The publishing empire has gone quiet for the past few weeks. Between the holiday hecticity and the first seriously annoying cold I’ve had in two or three years, a fair amount of momentum has been lost. But now we’re beginning to gear back up.
Racy Books: The latest story in The Travelers’ Tales went online yesterday. It’s kind of a funny little story about an antiques dealer who meets a painter in the course of his business…and finds a new occupation.
One of the liveliest “Roberta Stuart” writers — she’s responsible for most of Roberta’s tales — has learned to use Calibre and figured out how to convert our .mobi files into ePub books pretty smoothly. She believes they look good. My iPad is refusing to let my MacMail stay open and will not access my gmail accounts, so I haven’t been able to examine our first efforts “in the wild,” as it were. But as soon as we’re sure the conversion looks good, we’ll start mounting the Racy Books on AllRomanceEbooks and possibly on Smashwords. Or possibly on Nook alone…we’re still studying that.
Plain & Simple Books: We’ve moved to a new PoD vendor, Author2Market, with whom so far I’ve been very pleased. Their price is much better than the outfit we’ve been working with, and they’re located in town, so I can run down to their plant to pick up books. This will be good.
A2M also will help with fulfillment by shipping direct to your customers. Not only that, but they’ll make you a mailing label with your logo on it! 😀
The diet/cookbook is in production (again!), and the new page proofs should be ready the first part of next week. We’ve already presold four hard copies, and I’ve had almost nothing to say about it to anything. The thing is practically selling itself. Tomorrow I’ll take the page proofs to a scribblers’ meeting, where I hope to peddle a few more of the things.
The middle of this month, I’ll post the third and last collection of Fire-Rider stories, also a production of Plain & Simple Press. That assumes I have time to put the package together, which may not be the case. If I can’t find time to compile the thing, it’ll have to wait until February.
Fire-Rider is one of two loci for a new marketing campaign we have under way. I’ve hired a marketing agent, who is launching a Facebook Ads campaign to try to get some attention to that saga of speculative fiction.
Sagas, though, seem to be a dime a dozen, and so I’m not holding my breath until we all get rich. It would just be nice to come up with enough to pay the writers and the marketing lady.
Also in the marketing department, we plan to purchase a lot more ad space at SmartBitches/Trashy Books. Probably December wasn’t the ideal month to experiment with an ad campaign, Christmas being…whatever it is. However, we did learn that SBTB generates a healthy number of impressions. Clicks on ads: less so, but a helluva lot better than we’ve been doing through Twitter.
Do clicks on ads convert to sales? Not evident. We’re still not headed for the Riviera to live on the proceeds of our pornographic publishing empire. But we did a little better than we did last month.
Meanwhile, as usual nothing will do but what every client I’ve ever had — and a few new ones to boot — descend on me in the middle of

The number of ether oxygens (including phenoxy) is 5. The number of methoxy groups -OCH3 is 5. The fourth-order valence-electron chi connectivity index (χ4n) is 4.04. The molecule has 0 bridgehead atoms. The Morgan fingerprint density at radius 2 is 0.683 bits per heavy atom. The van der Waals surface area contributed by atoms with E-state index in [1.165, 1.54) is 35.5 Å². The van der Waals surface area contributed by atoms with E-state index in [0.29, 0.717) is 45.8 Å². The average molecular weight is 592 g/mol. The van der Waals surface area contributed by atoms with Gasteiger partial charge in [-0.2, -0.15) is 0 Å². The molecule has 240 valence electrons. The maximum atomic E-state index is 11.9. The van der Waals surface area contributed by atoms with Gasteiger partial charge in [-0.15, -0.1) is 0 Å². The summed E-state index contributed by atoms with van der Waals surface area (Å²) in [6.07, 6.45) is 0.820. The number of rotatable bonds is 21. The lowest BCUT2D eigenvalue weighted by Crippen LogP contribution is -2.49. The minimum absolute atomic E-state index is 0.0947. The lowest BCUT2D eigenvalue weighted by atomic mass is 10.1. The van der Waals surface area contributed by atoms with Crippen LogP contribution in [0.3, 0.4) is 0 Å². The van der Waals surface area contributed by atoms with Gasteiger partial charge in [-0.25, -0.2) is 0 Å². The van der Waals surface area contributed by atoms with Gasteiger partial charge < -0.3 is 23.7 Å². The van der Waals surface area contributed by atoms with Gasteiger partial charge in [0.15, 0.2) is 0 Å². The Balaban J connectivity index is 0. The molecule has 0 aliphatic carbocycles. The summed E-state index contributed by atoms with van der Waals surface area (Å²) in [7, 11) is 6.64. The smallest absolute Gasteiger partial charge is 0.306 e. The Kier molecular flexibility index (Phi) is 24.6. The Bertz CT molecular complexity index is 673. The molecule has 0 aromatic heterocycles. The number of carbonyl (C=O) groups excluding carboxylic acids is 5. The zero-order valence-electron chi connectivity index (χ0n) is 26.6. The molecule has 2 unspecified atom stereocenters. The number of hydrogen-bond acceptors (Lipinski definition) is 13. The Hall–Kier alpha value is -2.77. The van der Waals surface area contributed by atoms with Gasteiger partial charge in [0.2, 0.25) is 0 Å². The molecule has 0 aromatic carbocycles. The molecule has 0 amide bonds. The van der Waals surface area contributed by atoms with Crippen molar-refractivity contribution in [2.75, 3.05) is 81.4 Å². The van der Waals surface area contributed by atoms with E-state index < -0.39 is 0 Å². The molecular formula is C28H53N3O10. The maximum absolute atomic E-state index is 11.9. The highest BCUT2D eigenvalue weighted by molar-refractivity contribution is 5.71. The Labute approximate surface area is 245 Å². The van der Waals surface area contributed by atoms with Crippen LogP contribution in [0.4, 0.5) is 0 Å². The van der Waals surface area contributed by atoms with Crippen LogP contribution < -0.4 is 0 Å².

a) the holidays
b) a house guest/temporary roommate moving in for six or eight weeks
b) a cold or flu that has hung on for over two weeks
c) enough self-assigned work to keep me busy for the next three months.
So the copyediting business is thundering away — not altogether to the disadvantage of the publishing enterprise. One of the clients, a prolific writer who has had an interesting life, is completing a memoir whose interest he thinks will be limited mostly to friends and family. He’d like to publish the thing through Plain & Simple Press.
Very nice! Not only do I get paid for editing a 300-page manuscript, but Plain & Simple Press gets to add to its list. He has several other books in progress, so if we manage to keep him happy, it looks like we’ll be in business awhile longer.
The present magnum opus, when poured into one of my layout templates, came to 535 pages…and that was without the images. Holy sh!t.
Our scholarly journal’s editors dumped an entire issue’s worth of copy on us last Monday, asking if we couldn’t please turn it around in a week.
My associate editor, on whom I usually foist this material, happens to edit the largest journal of organizational management on the planet. Some of its editorial is run through Oxford, whose email system was hacked shortly before Christmas. The Brits, as those of you who’ve ever spent time in England will know, take their vacation time seriously. Nary a thing was to be done for the crisis until after the first. By that time, she had some 2,000 frantic messages waiting for her.
I’d managed to get through one article — copyediting it but not doing the mark-up, a chore I truly hate — by the time Honored Client walked in the door. You may be sure the guy who pays sixty bucks an hour will be privileged over the outfit that pays a flat rate for an entire semiannual journal.
Moving on, the child of another old client surfaced, hoping to get some advice on a couple of college admissions essays. Adorable! Young people are so full of energy and ginger. Very promising…let’s hope she goes a long way.
One of the mathematicians e-mailed: can we translate his Chinglish into academicese? And do it by Friday? Oh, sure… Foisted that on a subcontractor; haven’t heard a word back.
And what can I tell you about writing, editing, and publishing?
Get a job as a Walmart greeter, dears. You’ll make a better living at it. And not work as hard.